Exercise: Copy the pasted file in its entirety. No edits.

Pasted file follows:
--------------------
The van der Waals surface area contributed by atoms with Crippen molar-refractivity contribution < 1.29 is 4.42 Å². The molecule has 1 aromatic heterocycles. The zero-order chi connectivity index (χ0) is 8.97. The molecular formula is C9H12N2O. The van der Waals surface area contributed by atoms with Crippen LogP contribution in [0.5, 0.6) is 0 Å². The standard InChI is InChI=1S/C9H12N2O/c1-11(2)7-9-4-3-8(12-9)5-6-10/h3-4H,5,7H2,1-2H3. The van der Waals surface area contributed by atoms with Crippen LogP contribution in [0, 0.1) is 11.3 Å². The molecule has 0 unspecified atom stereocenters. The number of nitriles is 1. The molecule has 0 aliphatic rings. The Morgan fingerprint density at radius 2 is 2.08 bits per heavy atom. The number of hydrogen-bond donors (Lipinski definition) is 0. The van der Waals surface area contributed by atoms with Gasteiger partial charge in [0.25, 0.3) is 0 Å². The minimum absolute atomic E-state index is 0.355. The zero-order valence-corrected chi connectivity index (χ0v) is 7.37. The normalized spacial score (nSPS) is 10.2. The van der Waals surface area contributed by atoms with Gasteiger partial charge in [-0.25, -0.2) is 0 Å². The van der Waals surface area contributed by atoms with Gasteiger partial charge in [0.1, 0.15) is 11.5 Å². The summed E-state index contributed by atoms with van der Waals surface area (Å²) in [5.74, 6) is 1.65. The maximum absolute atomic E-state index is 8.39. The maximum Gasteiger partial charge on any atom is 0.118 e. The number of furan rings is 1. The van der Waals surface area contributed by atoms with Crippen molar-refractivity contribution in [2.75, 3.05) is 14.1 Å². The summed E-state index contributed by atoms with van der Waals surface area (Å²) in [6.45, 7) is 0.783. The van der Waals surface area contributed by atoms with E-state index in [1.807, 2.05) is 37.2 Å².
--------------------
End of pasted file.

The van der Waals surface area contributed by atoms with Crippen molar-refractivity contribution < 1.29 is 4.42 Å². The molecule has 1 aromatic heterocycles. The zero-order chi connectivity index (χ0) is 8.97. The molecular formula is C9H12N2O. The van der Waals surface area contributed by atoms with Crippen LogP contribution in [0.5, 0.6) is 0 Å². The standard InChI is InChI=1S/C9H12N2O/c1-11(2)7-9-4-3-8(12-9)5-6-10/h3-4H,5,7H2,1-2H3. The van der Waals surface area contributed by atoms with Crippen LogP contribution in [0, 0.1) is 11.3 Å². The molecule has 0 unspecified atom stereocenters. The number of nitriles is 1. The molecule has 0 aliphatic rings. The Morgan fingerprint density at radius 2 is 2.08 bits per heavy atom. The number of hydrogen-bond donors (Lipinski definition) is 0. The van der Waals surface area contributed by atoms with Gasteiger partial charge in [0.25, 0.3) is 0 Å². The minimum absolute atomic E-state index is 0.355. The zero-order valence-corrected chi connectivity index (χ0v) is 7.37. The normalized spacial score (nSPS) is 10.2. The van der Waals surface area contributed by atoms with Gasteiger partial charge in [-0.25, -0.2) is 0 Å². The van der Waals surface area contributed by atoms with Gasteiger partial charge in [0.1, 0.15) is 11.5 Å². The summed E-state index contributed by atoms with van der Waals surface area (Å²) in [5.74, 6) is 1.65. The maximum absolute atomic E-state index is 8.39. The maximum Gasteiger partial charge on any atom is 0.118 e. The number of furan rings is 1. The van der Waals surface area contributed by atoms with Crippen molar-refractivity contribution in [2.75, 3.05) is 14.1 Å². The summed E-state index contributed by atoms with van der Waals surface area (Å²) in [6.45, 7) is 0.783. The van der Waals surface area contributed by atoms with E-state index in [1.807, 2.05) is 37.2 Å².